“Elected officials, school boards need to walk that line very carefully and recognize the purpose of the exception and the purpose of the Sunshine Act the their responsibilities to the people they serve,” she said “This is not a carte blanche to discuss everything that’s related to security during executive sessions.”
Rep. Bryan Cutler (R-Lancaster County) was the main sponsor of the legislation that also delays the use of Keystone Exams as a graduation requirement until the 2020-21 school year and adds conditions for school district contracts with third parties for non-instructional services.
Cutler said the school security language on executive session was one he’s supported for about a decade.
He said the issue came to his attention after the West Nickel Mines school shooting in 2006, in which eight girls were shot, five killed in a one-room Amish schoolhouse in Lancaster County.
In the wake of the shooting, a district in Chester County received estimates for security upgrades, and a resident who thought the bids were too high asked to see where the cameras and lockdown doors would be, Cutler said.
“It brought up concerns for members of the school board because when you lay out plans like that somebody could actually bypass the security measures you have in place,” Cutler said.
He said the bill balances maintaining safety and public accountability, and said the parameters in the bill should keep it from being abused; school boards have to meet the standards and publicly announce the reason for holding the executive session.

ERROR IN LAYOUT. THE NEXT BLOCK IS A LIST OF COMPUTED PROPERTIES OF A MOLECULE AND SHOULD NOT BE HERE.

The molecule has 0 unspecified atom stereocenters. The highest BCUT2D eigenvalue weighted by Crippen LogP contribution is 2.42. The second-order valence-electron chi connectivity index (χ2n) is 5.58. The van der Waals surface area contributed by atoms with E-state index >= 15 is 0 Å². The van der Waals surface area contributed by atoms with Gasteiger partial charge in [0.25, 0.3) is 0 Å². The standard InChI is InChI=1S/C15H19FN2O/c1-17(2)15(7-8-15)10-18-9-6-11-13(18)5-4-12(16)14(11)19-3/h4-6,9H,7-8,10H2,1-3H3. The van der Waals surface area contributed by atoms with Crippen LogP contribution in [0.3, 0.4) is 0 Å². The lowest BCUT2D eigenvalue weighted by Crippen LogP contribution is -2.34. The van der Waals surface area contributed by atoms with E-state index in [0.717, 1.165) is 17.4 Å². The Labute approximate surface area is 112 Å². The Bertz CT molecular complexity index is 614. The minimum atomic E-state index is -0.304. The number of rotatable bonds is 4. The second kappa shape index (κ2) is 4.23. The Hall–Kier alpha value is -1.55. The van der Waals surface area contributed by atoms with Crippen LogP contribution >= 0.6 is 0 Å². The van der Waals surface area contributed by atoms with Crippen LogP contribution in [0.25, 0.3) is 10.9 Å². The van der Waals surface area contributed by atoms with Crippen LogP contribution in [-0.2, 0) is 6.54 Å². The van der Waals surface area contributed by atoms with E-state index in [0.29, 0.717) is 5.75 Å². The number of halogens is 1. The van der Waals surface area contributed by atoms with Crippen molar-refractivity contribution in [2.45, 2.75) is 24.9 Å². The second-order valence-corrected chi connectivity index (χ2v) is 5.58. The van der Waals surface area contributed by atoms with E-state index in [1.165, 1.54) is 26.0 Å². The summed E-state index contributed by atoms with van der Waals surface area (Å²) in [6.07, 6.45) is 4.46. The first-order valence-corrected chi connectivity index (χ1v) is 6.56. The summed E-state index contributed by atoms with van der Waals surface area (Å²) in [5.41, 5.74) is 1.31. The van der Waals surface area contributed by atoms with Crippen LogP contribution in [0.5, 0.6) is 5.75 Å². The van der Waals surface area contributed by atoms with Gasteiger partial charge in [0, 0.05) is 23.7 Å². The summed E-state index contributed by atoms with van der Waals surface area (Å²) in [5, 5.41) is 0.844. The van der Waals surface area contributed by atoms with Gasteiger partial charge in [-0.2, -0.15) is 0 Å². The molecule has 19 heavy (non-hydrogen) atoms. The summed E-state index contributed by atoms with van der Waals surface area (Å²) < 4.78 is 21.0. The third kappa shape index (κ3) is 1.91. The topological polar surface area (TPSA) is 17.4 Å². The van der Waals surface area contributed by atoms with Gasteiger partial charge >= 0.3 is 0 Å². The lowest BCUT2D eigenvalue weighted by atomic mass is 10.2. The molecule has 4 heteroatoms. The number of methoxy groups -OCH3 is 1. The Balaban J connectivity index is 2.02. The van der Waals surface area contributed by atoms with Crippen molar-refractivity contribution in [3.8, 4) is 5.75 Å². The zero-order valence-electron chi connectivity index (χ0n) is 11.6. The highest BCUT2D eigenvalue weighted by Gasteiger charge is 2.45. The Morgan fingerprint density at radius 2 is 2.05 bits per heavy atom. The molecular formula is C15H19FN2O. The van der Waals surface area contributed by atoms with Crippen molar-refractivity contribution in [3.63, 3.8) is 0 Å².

In the Parkland School District, most security discussions already took place behind closed doors, Superintendent Richard Snisack said.
“We always erred on the side of the safety for students and staff,” Snisack said.
But the new law provides a sense of surety moving forward, according to the superintendent.
Easton Area School Board President George Chando called the bill “outstanding.”
“I just think it’s better for the aspects of school safety and security that it gets talked about in executive session first,” he said. He said school board might ask consultants or other experts to talk about school security, providing a level of scrutiny.
He also noted that the school board on Wednesday considered adding a safety and security standing committee, which would help disseminate information that everybody should know.
Freund, the solicitor, said he views paying bills for security measures, having a safety plan and hiring new security staff as appropriate for public discussion.
But other items such as the capabilities and placement of equipment, where professionals would be assigned to respond to an emergency and other details, could stay in executive session.
“It’s not a good idea to let the bad guys know where the laser beams are,” Freund said.
He said he previously advised districts they could discuss sensitive security matters in executive session under a confidentiality exemption in the state’s open meetings law.
He noted the law leaves the decision to the discretion of boards.
Kovalchik doubts that the law would deal a significant blow to public transparency. District administrators, school board members and attorneys are well practiced in discussing spending tax dollars in public, he said.